Engineering novel platforms for experimentation
In order to advance our understanding of mechanobiology it is essential to characterize, in detail, the nano- and micro-scale changes that occur within cells as they respond to changes in their immediate environment. Such an approach requires tools that allow researchers to control or manipulate the physical parameters of a cell’s 3D environment, whilst simultaneously quantifying, with high precision, any changes in cell state. At the MBI we continue to produce innovative platforms that allow experimentation at various levels, from cell layers down to individual proteins.
Particularly valuable is the ability to engineer microfabricated substrates with defined physical properties. These substrates may feature distinct patterns or topology, or comprise pillars that deflect under the force of a moving cell. By controlling the stiffness of the patterned substrate, or the height and flexibility of a pillar array, our researchers have been able to determine the effect the physical environment on cell growth and movement.
New methods for understanding
We have also successfully engineered a chip that allows the growth of single cells or cell doublets in a controlled 3D microenvironment. By using high-end super resolution microscopy to observe the growth and dynamics of single cells/cell doublets, we have characterized the influence of mechanical tension on the formation and function of cadherin-based cell-cell adhesion complexes.
Importantly, the surface chemistry of these microwell arrays can also be defined. This allows us to determine the effect of various components of the extracellular matrix on the growth and adhesive properties of cells in a 3D microenvironment. This approach has been used, for example, to define the development of lumens (tube like spaces) between liver cells.
These microwell arrays have also been adapted by MBI researchers in the development of a novel super-resolution microscopy technique called so-SPIM. Here, the wells are constructed with micro-mirrors, and are able to both direct an excitation beam for fluorescence microscopy, and serve to hold the sample. This method is developed around the principals of selective-plane illumination microscopy. As the micromirror/microwell array is developed independently of the microscope system, this method provides access to super-resolution microscopy, using conventional inverted microscopes.
Diagnostics and Therapetics
MBI is also actively engaging industry partners in the development of new diagnostic tools and therapeutics for a range of diseases. For example, microfluidic chips have been commercialized for use in biomedical assays for the early diagnosis, management, and treatment of cancers, following research conducted by MBI researchers. These devices exploit the differences in the physical properties of various cell types effectively isolate rare cancer cells from a large population of non-cancerous blood cells.
Integrating the knowledge obtained through our basic research programmes with the development of new experimental platforms enables us to innovate technologies that can be used as diagnostic, therapeutic and drug testing platforms in the healthcare industry.
Technology Innovation for Mechanobiology Researchers
LIM Chwee Teck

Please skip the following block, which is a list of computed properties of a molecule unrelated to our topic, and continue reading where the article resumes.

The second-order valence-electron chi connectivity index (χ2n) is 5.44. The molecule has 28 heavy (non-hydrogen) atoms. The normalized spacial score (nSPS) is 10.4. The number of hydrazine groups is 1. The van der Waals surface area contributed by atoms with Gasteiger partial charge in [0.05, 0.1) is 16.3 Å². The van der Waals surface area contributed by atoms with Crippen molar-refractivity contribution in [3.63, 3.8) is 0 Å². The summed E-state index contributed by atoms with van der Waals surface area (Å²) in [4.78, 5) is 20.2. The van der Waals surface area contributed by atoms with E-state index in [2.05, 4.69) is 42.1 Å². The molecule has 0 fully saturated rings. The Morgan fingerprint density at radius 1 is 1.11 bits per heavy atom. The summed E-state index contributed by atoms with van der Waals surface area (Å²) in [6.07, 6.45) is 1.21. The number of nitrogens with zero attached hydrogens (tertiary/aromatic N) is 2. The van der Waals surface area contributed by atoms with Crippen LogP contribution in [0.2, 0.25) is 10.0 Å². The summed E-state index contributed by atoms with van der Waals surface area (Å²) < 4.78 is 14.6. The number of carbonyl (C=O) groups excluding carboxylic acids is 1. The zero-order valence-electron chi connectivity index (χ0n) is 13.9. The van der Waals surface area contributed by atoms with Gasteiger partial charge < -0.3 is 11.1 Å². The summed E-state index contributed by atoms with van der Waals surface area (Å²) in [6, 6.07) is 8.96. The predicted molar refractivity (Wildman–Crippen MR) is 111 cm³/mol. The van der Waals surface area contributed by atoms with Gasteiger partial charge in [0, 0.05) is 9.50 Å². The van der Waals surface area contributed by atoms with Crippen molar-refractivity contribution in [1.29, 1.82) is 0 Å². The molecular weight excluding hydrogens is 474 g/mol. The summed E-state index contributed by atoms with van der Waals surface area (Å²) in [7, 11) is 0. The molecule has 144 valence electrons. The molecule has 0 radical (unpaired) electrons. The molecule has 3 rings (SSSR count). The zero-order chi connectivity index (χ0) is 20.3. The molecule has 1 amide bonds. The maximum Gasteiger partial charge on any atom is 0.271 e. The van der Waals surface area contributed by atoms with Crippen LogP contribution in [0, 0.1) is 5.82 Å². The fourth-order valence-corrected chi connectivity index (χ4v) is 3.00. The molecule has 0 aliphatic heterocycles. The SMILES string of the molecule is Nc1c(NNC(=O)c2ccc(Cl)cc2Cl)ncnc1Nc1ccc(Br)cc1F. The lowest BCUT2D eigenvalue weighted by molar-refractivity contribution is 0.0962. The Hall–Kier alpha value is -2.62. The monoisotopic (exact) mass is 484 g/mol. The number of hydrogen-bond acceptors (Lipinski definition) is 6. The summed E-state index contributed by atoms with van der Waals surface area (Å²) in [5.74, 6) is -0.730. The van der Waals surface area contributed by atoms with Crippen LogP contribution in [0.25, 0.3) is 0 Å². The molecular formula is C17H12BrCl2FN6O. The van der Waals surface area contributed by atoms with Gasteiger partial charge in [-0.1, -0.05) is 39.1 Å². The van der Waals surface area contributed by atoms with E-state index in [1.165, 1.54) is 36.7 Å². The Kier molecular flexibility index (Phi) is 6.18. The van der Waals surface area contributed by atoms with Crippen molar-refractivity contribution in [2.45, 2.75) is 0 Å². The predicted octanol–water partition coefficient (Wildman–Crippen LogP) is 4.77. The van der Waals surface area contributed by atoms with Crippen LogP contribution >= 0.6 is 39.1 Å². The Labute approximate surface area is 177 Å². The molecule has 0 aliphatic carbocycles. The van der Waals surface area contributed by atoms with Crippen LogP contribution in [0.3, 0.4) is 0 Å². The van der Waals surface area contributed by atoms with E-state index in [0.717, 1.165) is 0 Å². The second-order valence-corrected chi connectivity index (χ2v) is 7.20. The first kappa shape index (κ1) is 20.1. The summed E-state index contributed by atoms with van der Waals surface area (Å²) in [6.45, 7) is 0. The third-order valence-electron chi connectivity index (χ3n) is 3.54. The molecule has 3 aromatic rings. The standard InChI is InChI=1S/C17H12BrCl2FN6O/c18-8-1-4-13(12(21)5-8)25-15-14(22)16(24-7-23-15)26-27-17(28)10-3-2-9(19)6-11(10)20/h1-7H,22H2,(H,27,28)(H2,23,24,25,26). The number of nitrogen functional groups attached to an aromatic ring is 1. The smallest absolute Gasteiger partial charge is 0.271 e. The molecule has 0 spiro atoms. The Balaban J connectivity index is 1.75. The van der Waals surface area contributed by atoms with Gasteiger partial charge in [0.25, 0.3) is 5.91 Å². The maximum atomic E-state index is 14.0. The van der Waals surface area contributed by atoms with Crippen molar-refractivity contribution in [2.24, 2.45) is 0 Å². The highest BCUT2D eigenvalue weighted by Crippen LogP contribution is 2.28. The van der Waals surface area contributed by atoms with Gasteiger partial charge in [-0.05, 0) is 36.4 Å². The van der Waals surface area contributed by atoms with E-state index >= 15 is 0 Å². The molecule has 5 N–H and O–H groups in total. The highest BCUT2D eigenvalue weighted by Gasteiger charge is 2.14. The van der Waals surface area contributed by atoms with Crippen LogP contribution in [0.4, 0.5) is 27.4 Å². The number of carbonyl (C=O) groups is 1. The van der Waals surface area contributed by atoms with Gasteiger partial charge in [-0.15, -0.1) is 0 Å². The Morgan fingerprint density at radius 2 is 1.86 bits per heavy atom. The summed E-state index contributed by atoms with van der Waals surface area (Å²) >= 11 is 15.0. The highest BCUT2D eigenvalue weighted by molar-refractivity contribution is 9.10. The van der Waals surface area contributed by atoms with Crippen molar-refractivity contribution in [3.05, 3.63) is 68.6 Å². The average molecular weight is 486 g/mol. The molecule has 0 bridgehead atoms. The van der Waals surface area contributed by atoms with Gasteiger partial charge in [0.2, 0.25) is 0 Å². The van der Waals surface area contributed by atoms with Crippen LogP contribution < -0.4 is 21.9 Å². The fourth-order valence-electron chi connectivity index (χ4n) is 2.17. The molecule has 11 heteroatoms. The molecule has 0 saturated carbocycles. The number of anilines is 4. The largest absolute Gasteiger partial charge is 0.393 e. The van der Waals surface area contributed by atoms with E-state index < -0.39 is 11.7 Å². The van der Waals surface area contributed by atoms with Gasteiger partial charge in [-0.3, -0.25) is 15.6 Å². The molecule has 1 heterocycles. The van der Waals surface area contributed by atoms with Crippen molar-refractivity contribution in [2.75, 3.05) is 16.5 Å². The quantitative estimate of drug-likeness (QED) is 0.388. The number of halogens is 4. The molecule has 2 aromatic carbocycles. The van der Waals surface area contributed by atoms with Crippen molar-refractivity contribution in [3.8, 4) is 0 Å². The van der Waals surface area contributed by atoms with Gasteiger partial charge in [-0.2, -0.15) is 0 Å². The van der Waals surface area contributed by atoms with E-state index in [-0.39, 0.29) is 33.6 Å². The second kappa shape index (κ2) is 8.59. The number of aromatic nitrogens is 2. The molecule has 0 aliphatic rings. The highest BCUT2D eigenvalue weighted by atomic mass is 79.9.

Collective cell migration, human disease mechanobiology, microfluidic technologies for disease detection and diagnosis, 2D materials for biomedical applications
Innovative technologies for diagnostics, therapeutics and drug testing applications in pharmaceutical and healthcare industry
- Lim SB, Tan SJ, Lim W, and Lim CT. Compendiums of cancer transcriptomes for machine learning applications. Sci Data 2019; 6(1):194. [PMID: 31594947]
- Khoo BL, Bouquerel C, Durai P, Anil S, Goh B, Wu B, Raman L, Mahendran R, Thamboo T, Chiong E, and Lim CT. Detection of Clinical Mesenchymal Cancer Cells from Bladder Wash Urine for Real-Time Detection and Prognosis. Cancers (Basel) 2019; 11(9). [PMID: 31480265]
- Rafiq NBM, Grenci G, Lim CK, Kozlov MM, Jones GE, Viasnoff V, and Bershadsky AD. Forces and constraints controlling podosome assembly and disassembly. Philos. Trans. R. Soc. Lond., B, Biol. Sci. 2019; 374(1779):20180228. [PMID: 31431172]
- Machado CB, Pluchon P, Harley P, Rigby M, Gonzalez Sabater V, Stevenson DC, Hynes S, Lowe A, Burrone J, Viasnoff V, and Lieberam I. Modelling of Nerve-Muscle Connectivity in a Compartmentalised Tissue Culture Device. Adv Biosyst 2019; 3(7). [PMID: 31428672]
- Yu L, Feng Y, S/O M Tamil Selven D, Yao L, Soon RH, Yeo JC, and Lim CT. Dual-Core Capacitive Microfiber Sensor for Smart Textile Applications. ACS Appl Mater Interfaces 2019;. [PMID: 31424908]
- Lim SB, Yeo T, Lee WD, Bhagat AAS, Tan SJ, Tan DSW, Lim W, and Lim CT. Addressing cellular heterogeneity in tumor and circulation for refined prognostication. Proc. Natl. Acad. Sci. U.S.A. 2019;. [PMID: 31416912]
- Singh VR, Yang YA, Yu H, Kamm RD, Yaqoob Z, and So PTC. Studying nucleic envelope and plasma membrane mechanics of eukaryotic cells using confocal reflectance interferometric microscopy. Nat Commun 2019; 10(1):3652. [PMID: 31409824]
- Tan E, Li BL, Ariga K, Lim C, Garaj S, and Leong DT. Toxicity of Two-Dimensional Layered Materials and Their Heterostructures. Bioconjug. Chem. 2019;. [PMID: 31381854]
- Xia S, Lim YB, Zhang Z, Wang Y, Zhang S, Lim CT, Yim EKF, and Kanchanawong P. Nanoscale Architecture of the Cortical Actin Cytoskeleton in Embryonic Stem Cells. Cell Rep 2019; 28(5):1251-1267.e7. [PMID: 31365868]
- Gao Y, Yu L, Yeo JC, and Lim CT. Flexible Hybrid Sensors for Health Monitoring: Materials and Mechanisms to Render Wearability. Adv. Mater. Weinheim 2019;:e1902133. [PMID: 31339200]